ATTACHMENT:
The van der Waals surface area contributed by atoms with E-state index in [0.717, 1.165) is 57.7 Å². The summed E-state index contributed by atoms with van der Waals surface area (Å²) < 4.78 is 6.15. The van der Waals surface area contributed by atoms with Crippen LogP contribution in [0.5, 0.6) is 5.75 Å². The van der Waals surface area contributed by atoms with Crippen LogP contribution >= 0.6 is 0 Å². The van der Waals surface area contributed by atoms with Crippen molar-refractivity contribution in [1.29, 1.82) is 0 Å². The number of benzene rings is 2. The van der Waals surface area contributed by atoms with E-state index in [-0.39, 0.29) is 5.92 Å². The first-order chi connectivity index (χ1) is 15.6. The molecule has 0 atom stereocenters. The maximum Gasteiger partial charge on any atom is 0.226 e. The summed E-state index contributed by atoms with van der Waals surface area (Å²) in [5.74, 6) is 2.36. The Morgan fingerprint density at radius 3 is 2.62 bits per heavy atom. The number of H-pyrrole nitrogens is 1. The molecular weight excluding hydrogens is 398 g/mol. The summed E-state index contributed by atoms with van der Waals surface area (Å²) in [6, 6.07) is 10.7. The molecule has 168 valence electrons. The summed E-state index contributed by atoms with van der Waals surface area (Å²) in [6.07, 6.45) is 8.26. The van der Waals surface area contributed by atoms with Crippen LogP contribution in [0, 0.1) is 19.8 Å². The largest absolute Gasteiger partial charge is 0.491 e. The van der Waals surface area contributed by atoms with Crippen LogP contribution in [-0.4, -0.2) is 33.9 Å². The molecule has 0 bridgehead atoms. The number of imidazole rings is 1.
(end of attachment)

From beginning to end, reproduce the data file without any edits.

The van der Waals surface area contributed by atoms with E-state index in [0.717, 1.165) is 57.7 Å². The summed E-state index contributed by atoms with van der Waals surface area (Å²) < 4.78 is 6.15. The van der Waals surface area contributed by atoms with Crippen LogP contribution in [0.5, 0.6) is 5.75 Å². The van der Waals surface area contributed by atoms with Crippen LogP contribution >= 0.6 is 0 Å². The van der Waals surface area contributed by atoms with Crippen molar-refractivity contribution in [1.29, 1.82) is 0 Å². The number of benzene rings is 2. The van der Waals surface area contributed by atoms with E-state index in [-0.39, 0.29) is 5.92 Å². The first-order chi connectivity index (χ1) is 15.6. The molecule has 0 atom stereocenters. The maximum Gasteiger partial charge on any atom is 0.226 e. The summed E-state index contributed by atoms with van der Waals surface area (Å²) in [5.74, 6) is 2.36. The Morgan fingerprint density at radius 3 is 2.62 bits per heavy atom. The number of H-pyrrole nitrogens is 1. The molecular weight excluding hydrogens is 398 g/mol. The summed E-state index contributed by atoms with van der Waals surface area (Å²) in [6, 6.07) is 10.7. The molecule has 168 valence electrons. The summed E-state index contributed by atoms with van der Waals surface area (Å²) in [6.07, 6.45) is 8.26. The van der Waals surface area contributed by atoms with Crippen LogP contribution in [0, 0.1) is 19.8 Å². The largest absolute Gasteiger partial charge is 0.491 e. The van der Waals surface area contributed by atoms with Crippen LogP contribution in [-0.4, -0.2) is 33.9 Å². The molecule has 0 bridgehead atoms. The number of imidazole rings is 1.